Home Fence Planning Post Spacing – Make Sure Your Fence is Secure
Fence Post Spacing

Post Spacing – Make Sure Your Fence is Secure

by Judy Knowler

Selecting the right material and post spacing for your fence is almost as important as choosing the proper fence style. Check out our blog “The Right Post: The Foundation for a Solid, Long-Lasting Fence” to learn more about post possibilities. Remember, the proper combination of brace and line posts is an essential component for a fence’s durability and longevity. Once you have the right posts, it’s time to space them properly. So, how far apart should line posts be set?

The Quick Answer

Most fence posts can be spaced 8 to 12 feet apart. While this is a general criteria, it doesn’t cover all scenarios. For instance, high tensile fence can have larger spacing, requiring line posts every 15 to 20 feet for field fence styles, and as much as 20-30 feet for high tensile barbed and smooth wire. Check out this simple table to find your fence’s recommended spacing.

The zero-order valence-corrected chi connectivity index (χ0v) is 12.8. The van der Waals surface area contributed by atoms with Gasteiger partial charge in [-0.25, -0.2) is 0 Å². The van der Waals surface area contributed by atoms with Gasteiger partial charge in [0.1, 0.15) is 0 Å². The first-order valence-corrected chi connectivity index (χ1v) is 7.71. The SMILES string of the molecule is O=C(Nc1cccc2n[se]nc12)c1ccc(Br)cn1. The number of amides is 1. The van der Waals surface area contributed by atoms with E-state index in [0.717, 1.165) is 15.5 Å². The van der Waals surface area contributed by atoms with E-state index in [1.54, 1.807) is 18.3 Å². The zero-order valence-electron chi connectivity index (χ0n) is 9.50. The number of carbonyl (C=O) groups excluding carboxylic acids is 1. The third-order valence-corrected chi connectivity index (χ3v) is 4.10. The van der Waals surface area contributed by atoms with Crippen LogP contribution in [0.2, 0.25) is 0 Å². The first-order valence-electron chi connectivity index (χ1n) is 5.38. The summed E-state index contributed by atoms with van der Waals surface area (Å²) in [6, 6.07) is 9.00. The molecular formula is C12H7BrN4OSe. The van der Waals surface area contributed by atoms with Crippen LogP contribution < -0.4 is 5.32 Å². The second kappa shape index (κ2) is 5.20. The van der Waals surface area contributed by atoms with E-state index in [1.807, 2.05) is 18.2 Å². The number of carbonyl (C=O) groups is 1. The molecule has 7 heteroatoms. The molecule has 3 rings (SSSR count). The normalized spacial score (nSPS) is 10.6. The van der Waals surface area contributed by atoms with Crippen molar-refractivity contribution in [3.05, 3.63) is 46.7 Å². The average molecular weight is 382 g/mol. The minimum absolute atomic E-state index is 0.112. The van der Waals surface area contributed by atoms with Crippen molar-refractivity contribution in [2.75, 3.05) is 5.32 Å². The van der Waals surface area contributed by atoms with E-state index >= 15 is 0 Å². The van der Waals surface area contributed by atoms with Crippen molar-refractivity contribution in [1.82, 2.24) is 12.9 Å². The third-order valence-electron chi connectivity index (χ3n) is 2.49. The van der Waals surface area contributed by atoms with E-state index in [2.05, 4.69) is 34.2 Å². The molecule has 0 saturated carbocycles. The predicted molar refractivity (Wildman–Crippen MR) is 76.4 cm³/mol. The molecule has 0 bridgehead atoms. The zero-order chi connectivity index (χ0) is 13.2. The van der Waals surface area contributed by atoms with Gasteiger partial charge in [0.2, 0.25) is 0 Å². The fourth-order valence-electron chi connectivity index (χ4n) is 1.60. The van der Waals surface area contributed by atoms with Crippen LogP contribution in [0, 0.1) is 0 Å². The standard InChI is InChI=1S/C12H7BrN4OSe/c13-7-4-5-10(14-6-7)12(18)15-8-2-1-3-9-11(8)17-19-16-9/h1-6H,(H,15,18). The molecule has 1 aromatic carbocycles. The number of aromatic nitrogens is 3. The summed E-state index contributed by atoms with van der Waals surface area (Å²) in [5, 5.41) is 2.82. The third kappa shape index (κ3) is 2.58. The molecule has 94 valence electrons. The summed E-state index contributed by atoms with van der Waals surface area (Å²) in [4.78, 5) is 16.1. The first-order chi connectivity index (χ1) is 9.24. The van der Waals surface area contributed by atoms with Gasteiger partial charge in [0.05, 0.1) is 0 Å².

Post Spacing Chart

An In-Depth Look at Post Spacing

Let’s take a square 40-acre pasture. This pasture calls for exactly one mile of fence. Using the above rule of thumb, posts can be spaced anywhere from 8 to 12 feet apart. Generally, a successful structure will have five steel t-posts to one wooden post.

Spacing the posts 8 feet apart will require 660 posts. On the other hand, a 12-foot spacing requires 440 posts. A total difference of 220 posts is significant when looking at cost of materials and labor.

The primary benefit of tighter spacing is added security. By increasing the number of line posts, you are increasing the amount of support your fence has. This also decreases future maintenance, as there are more points of contact for the fence to brace itself against impact. In the short term, a larger spacing decreases labor and material costs. For temporary fencing, increased spacing may be the best solution.

Consider this: a 20-year-old mare and her pasture pals probably won’t need the same tight spacing as a lone stallion. And, a substantial herd of cattle will put more pressure on a field fence than a few lingering, docile calves. Therefore, talk to your Red Brand dealer to make sure your posts are spaced properly for the animals you are containing.

While there is no such thing as over protection, a Red Brand dealer is the most qualified person to assess your animals’ needs, and what spacing is best for your farm. Find a dealer near you at our website.

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